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Guide to Barcodes for Amazon FBA Sellers

May 14, 2021 by Andrew Minalto
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How to Save 50% on Barcodes for Amazon FBA Sellers?

I’ve covered barcodes previously on this blog but it’s something I still receive a number of questions about every week. And Amazon has also made some recent changes to barcode requirements for FBA sellers (but don’t worry they’ve actually made things easier for us). 

That’s why I want to go over them again today and also share something I recently came across that can save you up to 58% on your barcode costs! Read on to find out more about that.

That’s why I want to go over them again today and also share something I recently came across that can save you up to 58% on your barcode costs! Read on to find out more about that. 

So first things first – what is a barcode and what’s it used for? 

A barcode is an identifier used on all new, branded products. Most people associate it with the black and white barcode image but it’s actually the code underneath that’s important and what identifies each product.

GTIN (Global Trade Item Number)

This number is known as the GTIN (Global Trade Item Number) and is specific to each product. 

As you can see this GTIN is 13 digits long, which means it’s an EAN (European Article Number). Despite the name this is the barcode type used in the UK and most of the world, except for North America which instead uses a 12 digit GTIN called a UPC (Universal Product Code). 

UPC (Universal Product Code)

I know that’s a lot of abbreviations! But it’s actually very simple – the GTIN is the worldwide barcode standard used by pretty much all retailers and marketplaces, including all of the below: 

Retailers who uses GTIN

And then there are two types of GTIN – one for North America (UPC) and one for the UK and the rest of the world (EAN). 

Simple, right? 

So What Barcodes Do You Need To Sell On Amazon? 

When you create a new listing on Amazon, you have two choices for what type of barcode you use – EAN or FNSKU.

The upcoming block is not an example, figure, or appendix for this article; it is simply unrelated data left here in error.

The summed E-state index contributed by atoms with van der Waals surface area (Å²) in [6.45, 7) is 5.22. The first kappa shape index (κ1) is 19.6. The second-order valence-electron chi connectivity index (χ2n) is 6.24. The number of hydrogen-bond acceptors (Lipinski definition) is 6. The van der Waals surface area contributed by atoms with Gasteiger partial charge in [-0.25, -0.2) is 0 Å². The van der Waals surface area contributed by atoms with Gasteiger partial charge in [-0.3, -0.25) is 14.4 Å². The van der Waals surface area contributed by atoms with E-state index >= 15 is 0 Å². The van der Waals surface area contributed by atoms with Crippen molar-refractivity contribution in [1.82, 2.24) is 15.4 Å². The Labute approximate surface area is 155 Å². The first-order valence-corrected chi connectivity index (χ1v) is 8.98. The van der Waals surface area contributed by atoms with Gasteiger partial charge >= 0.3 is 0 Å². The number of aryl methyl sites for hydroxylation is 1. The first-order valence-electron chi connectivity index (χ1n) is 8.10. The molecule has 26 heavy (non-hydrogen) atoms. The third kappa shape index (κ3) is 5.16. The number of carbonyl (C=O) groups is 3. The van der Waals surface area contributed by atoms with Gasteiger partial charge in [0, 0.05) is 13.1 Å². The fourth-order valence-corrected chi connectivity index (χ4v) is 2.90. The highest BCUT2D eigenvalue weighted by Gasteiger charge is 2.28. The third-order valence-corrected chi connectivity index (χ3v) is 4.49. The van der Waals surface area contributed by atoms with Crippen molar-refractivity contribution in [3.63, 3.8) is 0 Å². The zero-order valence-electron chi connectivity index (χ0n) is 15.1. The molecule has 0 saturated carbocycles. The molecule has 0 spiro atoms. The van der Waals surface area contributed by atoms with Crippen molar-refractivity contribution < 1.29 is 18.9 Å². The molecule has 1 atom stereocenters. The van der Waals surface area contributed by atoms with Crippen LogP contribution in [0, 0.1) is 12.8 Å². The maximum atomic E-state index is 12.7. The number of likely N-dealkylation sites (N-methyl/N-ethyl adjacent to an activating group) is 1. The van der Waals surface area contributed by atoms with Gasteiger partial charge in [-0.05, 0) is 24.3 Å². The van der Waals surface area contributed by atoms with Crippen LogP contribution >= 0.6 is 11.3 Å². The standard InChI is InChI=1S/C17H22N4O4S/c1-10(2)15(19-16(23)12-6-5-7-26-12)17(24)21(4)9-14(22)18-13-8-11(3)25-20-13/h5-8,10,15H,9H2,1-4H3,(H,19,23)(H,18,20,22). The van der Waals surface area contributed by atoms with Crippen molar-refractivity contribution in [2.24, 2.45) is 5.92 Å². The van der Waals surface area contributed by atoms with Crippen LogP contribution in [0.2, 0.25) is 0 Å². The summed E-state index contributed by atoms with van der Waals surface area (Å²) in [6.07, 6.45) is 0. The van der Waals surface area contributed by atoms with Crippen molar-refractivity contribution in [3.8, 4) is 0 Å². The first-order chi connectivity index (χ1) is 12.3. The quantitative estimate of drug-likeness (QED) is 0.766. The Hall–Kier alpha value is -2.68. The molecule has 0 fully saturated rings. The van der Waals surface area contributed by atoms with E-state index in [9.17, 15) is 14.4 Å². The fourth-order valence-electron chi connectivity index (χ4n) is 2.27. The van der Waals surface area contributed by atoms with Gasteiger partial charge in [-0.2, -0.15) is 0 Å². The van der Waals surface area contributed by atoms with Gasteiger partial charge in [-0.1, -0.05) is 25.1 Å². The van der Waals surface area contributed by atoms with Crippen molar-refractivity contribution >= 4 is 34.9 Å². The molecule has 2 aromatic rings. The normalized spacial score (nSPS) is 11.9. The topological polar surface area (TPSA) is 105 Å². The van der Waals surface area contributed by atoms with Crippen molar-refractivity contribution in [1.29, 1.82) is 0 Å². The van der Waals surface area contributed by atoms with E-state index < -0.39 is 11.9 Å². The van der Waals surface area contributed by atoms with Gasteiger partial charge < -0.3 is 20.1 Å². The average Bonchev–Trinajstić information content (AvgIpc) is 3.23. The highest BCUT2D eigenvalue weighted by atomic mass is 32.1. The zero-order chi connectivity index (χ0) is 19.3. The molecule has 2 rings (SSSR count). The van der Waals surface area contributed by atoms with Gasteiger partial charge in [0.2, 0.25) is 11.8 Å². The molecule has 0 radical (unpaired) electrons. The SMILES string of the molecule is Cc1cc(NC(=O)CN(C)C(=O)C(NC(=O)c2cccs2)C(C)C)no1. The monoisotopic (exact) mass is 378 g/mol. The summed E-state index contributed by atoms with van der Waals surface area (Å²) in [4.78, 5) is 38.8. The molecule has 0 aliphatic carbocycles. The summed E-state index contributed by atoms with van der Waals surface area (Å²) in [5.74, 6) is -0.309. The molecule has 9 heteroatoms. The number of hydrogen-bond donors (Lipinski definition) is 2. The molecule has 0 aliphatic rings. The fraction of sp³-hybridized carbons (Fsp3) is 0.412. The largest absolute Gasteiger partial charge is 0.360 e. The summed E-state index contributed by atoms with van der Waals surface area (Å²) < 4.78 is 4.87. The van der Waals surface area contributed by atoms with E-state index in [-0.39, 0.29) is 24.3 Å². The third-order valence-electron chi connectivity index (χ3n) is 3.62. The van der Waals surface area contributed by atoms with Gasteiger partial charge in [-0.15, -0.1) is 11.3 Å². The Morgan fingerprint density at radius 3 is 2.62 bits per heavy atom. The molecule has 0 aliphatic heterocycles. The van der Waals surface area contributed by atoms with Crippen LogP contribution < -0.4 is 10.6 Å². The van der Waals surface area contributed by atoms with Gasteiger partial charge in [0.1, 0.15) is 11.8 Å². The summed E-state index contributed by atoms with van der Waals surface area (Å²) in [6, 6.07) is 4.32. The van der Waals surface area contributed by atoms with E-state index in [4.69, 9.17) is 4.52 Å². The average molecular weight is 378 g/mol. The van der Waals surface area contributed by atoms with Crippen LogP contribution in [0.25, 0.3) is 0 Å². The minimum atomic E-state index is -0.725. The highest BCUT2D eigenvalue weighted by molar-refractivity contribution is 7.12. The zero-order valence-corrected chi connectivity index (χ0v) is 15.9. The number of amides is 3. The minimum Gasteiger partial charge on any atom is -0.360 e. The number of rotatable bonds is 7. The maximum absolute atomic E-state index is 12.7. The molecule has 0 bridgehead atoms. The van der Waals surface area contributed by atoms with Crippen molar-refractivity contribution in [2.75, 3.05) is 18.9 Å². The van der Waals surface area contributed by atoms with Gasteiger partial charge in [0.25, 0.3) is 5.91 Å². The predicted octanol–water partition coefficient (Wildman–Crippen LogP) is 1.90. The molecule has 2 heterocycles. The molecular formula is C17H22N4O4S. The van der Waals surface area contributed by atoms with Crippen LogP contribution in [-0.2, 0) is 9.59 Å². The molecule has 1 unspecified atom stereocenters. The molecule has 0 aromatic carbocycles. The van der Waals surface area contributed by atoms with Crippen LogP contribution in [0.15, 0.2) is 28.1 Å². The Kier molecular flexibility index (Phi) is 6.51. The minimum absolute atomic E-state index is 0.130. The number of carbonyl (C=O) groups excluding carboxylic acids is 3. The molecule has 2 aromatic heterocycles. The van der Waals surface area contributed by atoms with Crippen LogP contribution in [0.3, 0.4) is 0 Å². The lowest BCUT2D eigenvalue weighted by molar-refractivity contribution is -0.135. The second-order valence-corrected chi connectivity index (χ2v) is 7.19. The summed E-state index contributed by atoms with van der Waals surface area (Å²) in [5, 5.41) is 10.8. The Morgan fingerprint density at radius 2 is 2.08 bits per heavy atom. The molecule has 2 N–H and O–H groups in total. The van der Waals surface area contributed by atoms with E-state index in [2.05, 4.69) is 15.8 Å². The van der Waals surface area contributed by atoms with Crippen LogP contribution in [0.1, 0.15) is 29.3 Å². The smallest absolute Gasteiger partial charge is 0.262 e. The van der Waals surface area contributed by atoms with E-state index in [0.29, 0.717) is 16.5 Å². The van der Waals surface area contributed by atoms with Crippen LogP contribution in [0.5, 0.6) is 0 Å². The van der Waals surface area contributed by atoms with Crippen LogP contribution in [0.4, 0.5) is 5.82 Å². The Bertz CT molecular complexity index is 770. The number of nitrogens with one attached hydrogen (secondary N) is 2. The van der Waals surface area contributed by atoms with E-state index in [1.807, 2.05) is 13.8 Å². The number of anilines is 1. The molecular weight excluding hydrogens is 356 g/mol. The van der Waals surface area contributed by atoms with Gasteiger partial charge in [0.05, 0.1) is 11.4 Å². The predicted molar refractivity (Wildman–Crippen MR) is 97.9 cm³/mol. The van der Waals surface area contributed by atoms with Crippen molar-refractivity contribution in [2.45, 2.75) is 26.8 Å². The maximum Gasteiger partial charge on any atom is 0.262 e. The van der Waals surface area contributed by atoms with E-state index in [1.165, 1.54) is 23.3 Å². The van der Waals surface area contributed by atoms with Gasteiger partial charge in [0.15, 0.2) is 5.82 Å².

What’s the difference? 

Well the EAN is the universal manufacturer barcode, exactly as we just covered above. And the FNSKU, which stands for Fulfilment Network Stock Keeping Unit, is Amazon’s own barcode. 

Previously when listing products on Amazon we had to use the FNSKU, which meant a slightly complicated system of creating a listing using an EAN code and then using that to create an FNSKU for your product packaging. 

But thankfully now it’s much simpler and for most products you can just use the manufacturer barcode (i.e. the EAN code) for your Amazon listing. There are only a few products where you have to use Amazon / FNSKU barcodes, and they are: 

  • Products with an expiry date
  • Consumable products
  • Topical products such as skin creams, shampoos, and cosmetics
  • Products that are prepped so that the barcode cannot be scanned

EAN vs FNSKU

You may have also read that there’s another reason to use FNSKU codes instead of EAN – and that’s the dreaded comingled inventory. 

Comingled inventory basically means that Amazon mixes stock of the same product from different sellers. Or in their own words, “if more than one seller has inventory with the same manufacturer barcode, Amazon fulfils orders with inventory that’s closest to the customer. We do this to facilitate faster delivery.” 

Say for example I have a PS5 listed on Amazon which is bought by Joe Bloggs, but rather than sending the actual PS5 that I sent to Amazon, they’ll simply grab any one from their stockpile and ship that to my customer. 

And this is of course not ideal as I can’t be 100% sure about the authenticity and condition of another seller’s item. 

BUT this issue doesn’t apply to private label products as we’re selling our own brand and there are of course no other sellers – so stock being mixed up isn’t something we have to worry about at all.  

And that’s why I suggest simply using EAN barcodes for your Amazon products and listings. 

It’s easier – there’s issues now with getting FNSKU codes before your product is completely created and branded – and also means that you’re able to use the same product packaging if you want to sell on other marketplaces or even sell to retailers etc.

Where To Get Barcodes For Amazon FBA Products?

If you search online for “cheap EAN barcodes Amazon” you’ll get a ton of results starting from just a few pounds… BUT unfortunately 99.9% of these are unsuitable and can actually cause big issues for your Amazon business! 

The problem is that there’s only one official provider of GTIN / EAN codes and all other websites are simply re-selling these codes to you. But these codes are only officially licensed to the original member and if Amazon ever check they won’t match your brand and company.